Now, we're going to say here that when it comes to molar heat capacity, which is capital C, it equals C=qn⋅ΔT. So capital C equals our molar heat capacity in joules per moles times degrees Celsius or in Kelvin. Q represents heat, t equals temperature in degrees Celsius. But what we need to realize here is that whatever the units that the molar heat capacity uses for temperature, the temperature should match it. K? So if this happened to be in Kelvin then the temperature should be in Kelvin. And then n is equal to our moles. With our specific heat capacity, it uses lowercase c, it equals c=qm⋅ΔT. Here lowercase c is our specific heat capacity in joules per grams times degrees Celsius or Kelvin. Q again is heat. The temperature again can be in Celsius or in Kelvin. To determine which one to use, you look at the units for your specific heat capacity and make sure they match. And then lowercase m here is just grams of our substance. So just remember the difference between molar heat capacity and specific heat capacity.

### Heat Capacity Example 2

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Here the example says, if 15.7 grams of silver raises its temperature by 17.2 degrees Celsius when it absorbs 6,845.5 joules, what is its molar heat capacity? So molar heat capacity uses capital C. It's equal to heat, which is Q divided by moles n times change in temperature. In the question, it says that we're absorbing this much energy. That means that it's a positive Q. So that's positive 6,845.5 joules. Next, we need moles, and we already have the change in temperature. They said that the temperature was risen by 17.2 degrees Celsius. So that's already our change in temperature. We need moles, we have here 15.7 grams of silver which is a g. We have to change that to moles, so one mole of silver weighs 107.87 grams according to the periodic table. So that comes out to be 0.145548 moles of silver. Take those moles and plug them in. So when we do that it's going to give me my molar heat capacity as 2734.45moles× degrees Celsius joules. If we look at our values, this has 3 significant figures, and this has 3 significant figures, so I could change this to 2.73×103 joules over moles times degrees Celsius. So that would be the molar heat capacity for silver under these conditions.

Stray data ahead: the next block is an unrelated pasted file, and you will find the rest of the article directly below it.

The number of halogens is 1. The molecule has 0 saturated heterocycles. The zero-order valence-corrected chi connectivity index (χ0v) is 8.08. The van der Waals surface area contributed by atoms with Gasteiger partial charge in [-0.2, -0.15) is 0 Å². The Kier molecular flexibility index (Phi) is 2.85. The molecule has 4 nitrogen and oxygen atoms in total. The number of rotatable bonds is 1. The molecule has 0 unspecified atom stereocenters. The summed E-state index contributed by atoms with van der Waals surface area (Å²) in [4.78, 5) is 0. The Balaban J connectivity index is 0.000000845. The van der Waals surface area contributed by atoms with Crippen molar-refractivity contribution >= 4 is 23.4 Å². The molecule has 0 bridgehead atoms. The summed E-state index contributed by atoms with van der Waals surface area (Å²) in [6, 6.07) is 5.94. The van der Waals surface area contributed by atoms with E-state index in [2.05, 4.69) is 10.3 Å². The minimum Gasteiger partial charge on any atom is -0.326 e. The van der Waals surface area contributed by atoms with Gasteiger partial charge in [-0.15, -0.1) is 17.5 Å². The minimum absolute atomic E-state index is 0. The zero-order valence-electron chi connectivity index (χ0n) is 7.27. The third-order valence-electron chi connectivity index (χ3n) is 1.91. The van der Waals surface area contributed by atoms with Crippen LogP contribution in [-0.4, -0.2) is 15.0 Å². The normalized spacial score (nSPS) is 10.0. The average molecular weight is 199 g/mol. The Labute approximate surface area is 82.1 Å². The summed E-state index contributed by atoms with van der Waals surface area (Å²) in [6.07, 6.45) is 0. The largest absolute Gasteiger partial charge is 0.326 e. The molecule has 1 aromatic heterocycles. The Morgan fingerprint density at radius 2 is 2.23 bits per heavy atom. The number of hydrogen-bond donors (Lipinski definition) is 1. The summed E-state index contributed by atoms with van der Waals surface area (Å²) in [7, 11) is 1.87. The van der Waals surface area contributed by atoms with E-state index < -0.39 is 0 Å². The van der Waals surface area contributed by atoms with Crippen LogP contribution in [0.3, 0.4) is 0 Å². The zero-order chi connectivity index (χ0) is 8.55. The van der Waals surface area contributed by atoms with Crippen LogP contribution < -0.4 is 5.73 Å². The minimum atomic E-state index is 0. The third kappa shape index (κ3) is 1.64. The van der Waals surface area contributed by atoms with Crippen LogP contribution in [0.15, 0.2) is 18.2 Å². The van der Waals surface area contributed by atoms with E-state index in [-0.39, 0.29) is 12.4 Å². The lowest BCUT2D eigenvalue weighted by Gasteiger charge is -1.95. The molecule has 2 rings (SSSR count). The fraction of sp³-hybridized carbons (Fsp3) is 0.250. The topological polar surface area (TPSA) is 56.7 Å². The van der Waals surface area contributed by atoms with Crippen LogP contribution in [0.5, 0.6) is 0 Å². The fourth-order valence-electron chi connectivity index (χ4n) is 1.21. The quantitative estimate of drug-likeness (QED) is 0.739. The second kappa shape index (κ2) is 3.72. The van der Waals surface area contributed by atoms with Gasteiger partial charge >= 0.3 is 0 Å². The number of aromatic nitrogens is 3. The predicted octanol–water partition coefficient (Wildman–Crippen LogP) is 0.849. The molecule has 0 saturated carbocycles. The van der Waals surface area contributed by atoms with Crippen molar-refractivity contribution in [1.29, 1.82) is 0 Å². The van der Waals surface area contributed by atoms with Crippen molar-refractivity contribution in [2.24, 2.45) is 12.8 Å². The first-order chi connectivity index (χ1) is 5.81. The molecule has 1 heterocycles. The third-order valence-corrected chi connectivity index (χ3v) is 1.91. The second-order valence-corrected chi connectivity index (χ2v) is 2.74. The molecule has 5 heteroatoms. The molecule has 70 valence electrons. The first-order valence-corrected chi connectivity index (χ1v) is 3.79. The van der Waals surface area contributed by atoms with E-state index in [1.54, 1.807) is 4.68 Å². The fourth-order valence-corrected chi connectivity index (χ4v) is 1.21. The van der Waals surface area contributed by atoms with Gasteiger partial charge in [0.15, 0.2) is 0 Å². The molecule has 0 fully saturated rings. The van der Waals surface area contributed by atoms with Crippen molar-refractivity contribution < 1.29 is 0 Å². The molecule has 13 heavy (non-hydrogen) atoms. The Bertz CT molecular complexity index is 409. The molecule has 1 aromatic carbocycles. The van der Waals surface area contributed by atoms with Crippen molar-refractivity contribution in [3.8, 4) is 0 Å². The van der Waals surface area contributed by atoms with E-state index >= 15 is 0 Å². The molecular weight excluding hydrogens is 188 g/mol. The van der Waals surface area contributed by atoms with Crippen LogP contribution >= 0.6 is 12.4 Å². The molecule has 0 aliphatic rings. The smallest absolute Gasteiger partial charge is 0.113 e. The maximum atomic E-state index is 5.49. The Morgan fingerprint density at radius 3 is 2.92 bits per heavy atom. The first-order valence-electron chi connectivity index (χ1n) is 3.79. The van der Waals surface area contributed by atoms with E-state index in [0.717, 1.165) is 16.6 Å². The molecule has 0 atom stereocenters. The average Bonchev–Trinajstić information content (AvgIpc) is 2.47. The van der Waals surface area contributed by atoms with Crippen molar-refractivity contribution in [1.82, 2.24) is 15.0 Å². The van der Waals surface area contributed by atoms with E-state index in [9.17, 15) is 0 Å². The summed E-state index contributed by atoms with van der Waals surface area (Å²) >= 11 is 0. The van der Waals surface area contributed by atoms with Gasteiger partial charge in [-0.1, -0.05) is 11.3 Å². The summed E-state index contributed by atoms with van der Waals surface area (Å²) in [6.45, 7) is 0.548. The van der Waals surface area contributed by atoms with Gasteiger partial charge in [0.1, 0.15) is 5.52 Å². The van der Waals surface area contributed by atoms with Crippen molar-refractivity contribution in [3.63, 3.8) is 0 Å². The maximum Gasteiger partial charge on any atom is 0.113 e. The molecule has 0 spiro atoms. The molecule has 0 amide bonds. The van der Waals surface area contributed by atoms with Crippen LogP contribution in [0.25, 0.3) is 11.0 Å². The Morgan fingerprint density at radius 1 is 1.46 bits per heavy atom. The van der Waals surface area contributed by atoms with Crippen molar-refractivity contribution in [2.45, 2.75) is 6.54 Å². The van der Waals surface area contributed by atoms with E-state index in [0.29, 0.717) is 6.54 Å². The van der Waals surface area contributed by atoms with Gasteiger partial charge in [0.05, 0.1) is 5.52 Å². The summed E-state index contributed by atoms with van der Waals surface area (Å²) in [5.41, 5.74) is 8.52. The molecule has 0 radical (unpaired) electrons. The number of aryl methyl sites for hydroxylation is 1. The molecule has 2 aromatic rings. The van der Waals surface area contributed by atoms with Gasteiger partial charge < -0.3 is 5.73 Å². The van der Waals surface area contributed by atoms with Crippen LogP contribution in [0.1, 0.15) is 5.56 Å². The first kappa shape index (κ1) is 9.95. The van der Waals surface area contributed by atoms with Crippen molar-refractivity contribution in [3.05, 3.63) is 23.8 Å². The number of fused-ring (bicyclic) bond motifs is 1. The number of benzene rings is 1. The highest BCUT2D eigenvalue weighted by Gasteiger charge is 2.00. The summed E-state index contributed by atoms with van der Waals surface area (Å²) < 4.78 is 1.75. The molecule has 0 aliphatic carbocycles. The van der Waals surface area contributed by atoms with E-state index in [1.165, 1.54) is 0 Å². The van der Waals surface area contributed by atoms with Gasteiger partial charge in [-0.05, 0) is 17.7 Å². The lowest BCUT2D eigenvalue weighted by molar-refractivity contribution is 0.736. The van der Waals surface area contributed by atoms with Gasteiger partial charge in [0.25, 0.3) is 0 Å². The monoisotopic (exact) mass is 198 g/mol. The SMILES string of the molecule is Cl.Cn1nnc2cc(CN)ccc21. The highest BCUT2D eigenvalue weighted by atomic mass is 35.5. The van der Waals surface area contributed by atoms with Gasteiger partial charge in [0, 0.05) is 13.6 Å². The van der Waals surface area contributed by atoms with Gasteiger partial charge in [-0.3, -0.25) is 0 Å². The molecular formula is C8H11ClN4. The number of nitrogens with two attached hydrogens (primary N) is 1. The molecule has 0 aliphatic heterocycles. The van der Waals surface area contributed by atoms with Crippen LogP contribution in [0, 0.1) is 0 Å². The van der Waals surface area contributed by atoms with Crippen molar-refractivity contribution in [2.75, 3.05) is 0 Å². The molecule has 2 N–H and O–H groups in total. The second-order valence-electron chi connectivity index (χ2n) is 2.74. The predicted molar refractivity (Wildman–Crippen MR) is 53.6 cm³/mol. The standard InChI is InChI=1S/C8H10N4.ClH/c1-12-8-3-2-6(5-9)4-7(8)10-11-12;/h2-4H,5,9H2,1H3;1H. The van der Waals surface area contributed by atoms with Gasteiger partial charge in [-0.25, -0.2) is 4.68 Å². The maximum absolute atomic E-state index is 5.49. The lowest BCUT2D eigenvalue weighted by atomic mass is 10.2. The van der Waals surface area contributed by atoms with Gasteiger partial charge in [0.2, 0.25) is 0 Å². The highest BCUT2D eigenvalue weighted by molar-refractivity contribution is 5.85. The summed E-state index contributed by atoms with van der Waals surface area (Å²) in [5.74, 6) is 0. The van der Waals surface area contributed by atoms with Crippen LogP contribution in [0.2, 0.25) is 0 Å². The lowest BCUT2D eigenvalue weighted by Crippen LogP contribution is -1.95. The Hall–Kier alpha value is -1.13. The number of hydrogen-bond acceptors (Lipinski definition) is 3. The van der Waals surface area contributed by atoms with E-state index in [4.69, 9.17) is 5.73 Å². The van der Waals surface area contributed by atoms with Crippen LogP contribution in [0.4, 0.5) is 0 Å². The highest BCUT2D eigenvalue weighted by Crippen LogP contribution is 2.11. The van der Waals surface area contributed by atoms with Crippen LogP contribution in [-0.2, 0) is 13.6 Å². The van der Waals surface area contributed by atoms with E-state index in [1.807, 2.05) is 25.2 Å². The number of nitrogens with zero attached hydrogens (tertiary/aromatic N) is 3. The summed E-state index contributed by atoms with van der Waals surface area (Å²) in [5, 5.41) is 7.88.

### Heat Capacity

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Now by rearranging the specific heat capacity given above, we can solve for the amount of heat released or absorbed. Here our new specific heat capacity formula becomes q = m ∙ c ∙ Δt. For all of you pre-med track students, we usually say that this is equal to q = mcat, and we know that the MCAT is an important exam before you matriculate into medical school. Use that to help you remember it. So q = mcat is our new formula to help us determine and relate the specific heat capacity to the amount of heat absorbed or released in a chemical reaction.

### Heat Capacity Example 3